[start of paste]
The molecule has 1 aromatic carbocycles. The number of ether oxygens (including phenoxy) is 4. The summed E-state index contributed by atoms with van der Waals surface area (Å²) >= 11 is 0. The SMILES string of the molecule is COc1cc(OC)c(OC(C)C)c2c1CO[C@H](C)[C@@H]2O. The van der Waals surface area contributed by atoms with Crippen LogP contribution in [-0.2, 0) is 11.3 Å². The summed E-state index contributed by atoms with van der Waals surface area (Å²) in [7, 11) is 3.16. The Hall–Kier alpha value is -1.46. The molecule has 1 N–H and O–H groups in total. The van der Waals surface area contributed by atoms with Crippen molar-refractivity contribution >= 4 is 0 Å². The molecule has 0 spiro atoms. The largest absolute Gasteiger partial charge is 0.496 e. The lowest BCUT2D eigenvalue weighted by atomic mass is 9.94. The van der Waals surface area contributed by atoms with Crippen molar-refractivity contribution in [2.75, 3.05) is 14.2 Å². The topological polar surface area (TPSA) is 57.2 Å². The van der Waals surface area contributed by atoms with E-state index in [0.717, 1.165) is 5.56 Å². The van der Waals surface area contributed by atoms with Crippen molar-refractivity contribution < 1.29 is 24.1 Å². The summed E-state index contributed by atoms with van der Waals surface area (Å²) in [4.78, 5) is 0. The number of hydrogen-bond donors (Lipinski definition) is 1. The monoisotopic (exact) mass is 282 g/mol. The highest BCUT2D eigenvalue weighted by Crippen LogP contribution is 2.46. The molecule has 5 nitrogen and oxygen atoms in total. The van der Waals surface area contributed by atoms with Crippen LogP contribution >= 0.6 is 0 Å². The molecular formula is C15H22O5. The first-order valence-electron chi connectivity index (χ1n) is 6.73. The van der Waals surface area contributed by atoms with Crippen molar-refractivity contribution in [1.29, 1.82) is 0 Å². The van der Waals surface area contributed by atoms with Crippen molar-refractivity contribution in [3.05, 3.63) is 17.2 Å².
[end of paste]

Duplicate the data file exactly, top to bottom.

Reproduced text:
The molecule has 1 aromatic carbocycles. The number of ether oxygens (including phenoxy) is 4. The summed E-state index contributed by atoms with van der Waals surface area (Å²) >= 11 is 0. The SMILES string of the molecule is COc1cc(OC)c(OC(C)C)c2c1CO[C@H](C)[C@@H]2O. The van der Waals surface area contributed by atoms with Crippen LogP contribution in [-0.2, 0) is 11.3 Å². The summed E-state index contributed by atoms with van der Waals surface area (Å²) in [7, 11) is 3.16. The Hall–Kier alpha value is -1.46. The molecule has 1 N–H and O–H groups in total. The van der Waals surface area contributed by atoms with Crippen molar-refractivity contribution >= 4 is 0 Å². The molecule has 0 spiro atoms. The largest absolute Gasteiger partial charge is 0.496 e. The lowest BCUT2D eigenvalue weighted by atomic mass is 9.94. The van der Waals surface area contributed by atoms with Crippen molar-refractivity contribution in [2.75, 3.05) is 14.2 Å². The topological polar surface area (TPSA) is 57.2 Å². The van der Waals surface area contributed by atoms with E-state index in [0.717, 1.165) is 5.56 Å². The van der Waals surface area contributed by atoms with Crippen molar-refractivity contribution < 1.29 is 24.1 Å². The summed E-state index contributed by atoms with van der Waals surface area (Å²) in [4.78, 5) is 0. The number of hydrogen-bond donors (Lipinski definition) is 1. The monoisotopic (exact) mass is 282 g/mol. The highest BCUT2D eigenvalue weighted by Crippen LogP contribution is 2.46. The molecule has 5 nitrogen and oxygen atoms in total. The van der Waals surface area contributed by atoms with Crippen LogP contribution >= 0.6 is 0 Å². The molecular formula is C15H22O5. The first-order valence-electron chi connectivity index (χ1n) is 6.73. The van der Waals surface area contributed by atoms with Crippen molar-refractivity contribution in [1.29, 1.82) is 0 Å². The van der Waals surface area contributed by atoms with Crippen molar-refractivity contribution in [3.05, 3.63) is 17.2 Å².